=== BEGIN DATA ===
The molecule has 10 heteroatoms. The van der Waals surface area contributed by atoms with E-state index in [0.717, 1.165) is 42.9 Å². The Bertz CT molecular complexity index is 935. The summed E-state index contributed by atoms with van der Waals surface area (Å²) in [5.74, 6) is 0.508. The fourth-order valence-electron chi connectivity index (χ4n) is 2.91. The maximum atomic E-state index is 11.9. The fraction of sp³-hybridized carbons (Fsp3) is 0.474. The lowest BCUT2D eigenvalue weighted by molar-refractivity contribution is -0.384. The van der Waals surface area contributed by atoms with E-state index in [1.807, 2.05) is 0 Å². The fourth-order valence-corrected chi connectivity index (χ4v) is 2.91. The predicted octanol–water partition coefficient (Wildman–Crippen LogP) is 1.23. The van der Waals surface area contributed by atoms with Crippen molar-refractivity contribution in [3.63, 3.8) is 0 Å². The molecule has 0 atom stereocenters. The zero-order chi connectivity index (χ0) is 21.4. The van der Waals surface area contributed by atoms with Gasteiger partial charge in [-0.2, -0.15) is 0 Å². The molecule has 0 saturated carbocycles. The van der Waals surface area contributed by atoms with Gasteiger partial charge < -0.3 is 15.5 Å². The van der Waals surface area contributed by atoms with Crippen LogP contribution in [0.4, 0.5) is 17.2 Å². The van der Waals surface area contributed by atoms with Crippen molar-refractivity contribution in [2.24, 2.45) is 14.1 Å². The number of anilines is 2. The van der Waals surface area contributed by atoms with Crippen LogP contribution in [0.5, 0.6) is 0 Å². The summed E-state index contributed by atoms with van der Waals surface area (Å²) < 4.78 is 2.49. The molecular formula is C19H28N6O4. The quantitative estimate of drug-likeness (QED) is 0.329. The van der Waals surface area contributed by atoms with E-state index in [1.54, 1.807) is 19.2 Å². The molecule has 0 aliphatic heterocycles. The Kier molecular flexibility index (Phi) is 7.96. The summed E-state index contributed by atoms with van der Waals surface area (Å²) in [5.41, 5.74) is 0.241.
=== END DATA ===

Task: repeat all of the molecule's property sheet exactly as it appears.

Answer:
The molecule has 10 heteroatoms. The van der Waals surface area contributed by atoms with E-state index in [0.717, 1.165) is 42.9 Å². The Bertz CT molecular complexity index is 935. The summed E-state index contributed by atoms with van der Waals surface area (Å²) in [5.74, 6) is 0.508. The fourth-order valence-electron chi connectivity index (χ4n) is 2.91. The maximum atomic E-state index is 11.9. The fraction of sp³-hybridized carbons (Fsp3) is 0.474. The lowest BCUT2D eigenvalue weighted by molar-refractivity contribution is -0.384. The van der Waals surface area contributed by atoms with E-state index in [1.807, 2.05) is 0 Å². The fourth-order valence-corrected chi connectivity index (χ4v) is 2.91. The predicted octanol–water partition coefficient (Wildman–Crippen LogP) is 1.23. The van der Waals surface area contributed by atoms with Crippen molar-refractivity contribution in [3.63, 3.8) is 0 Å². The molecule has 0 atom stereocenters. The zero-order chi connectivity index (χ0) is 21.4. The van der Waals surface area contributed by atoms with Gasteiger partial charge in [-0.2, -0.15) is 0 Å². The molecule has 0 saturated carbocycles. The van der Waals surface area contributed by atoms with Gasteiger partial charge < -0.3 is 15.5 Å². The van der Waals surface area contributed by atoms with Crippen LogP contribution in [0.4, 0.5) is 17.2 Å². The van der Waals surface area contributed by atoms with Crippen molar-refractivity contribution in [2.24, 2.45) is 14.1 Å². The number of anilines is 2. The van der Waals surface area contributed by atoms with Crippen LogP contribution in [0.5, 0.6) is 0 Å². The summed E-state index contributed by atoms with van der Waals surface area (Å²) < 4.78 is 2.49. The molecular formula is C19H28N6O4. The quantitative estimate of drug-likeness (QED) is 0.329. The van der Waals surface area contributed by atoms with E-state index in [1.54, 1.807) is 19.2 Å². The molecule has 0 aliphatic heterocycles. The Kier molecular flexibility index (Phi) is 7.96. The summed E-state index contributed by atoms with van der Waals surface area (Å²) in [5.41, 5.74) is 0.241.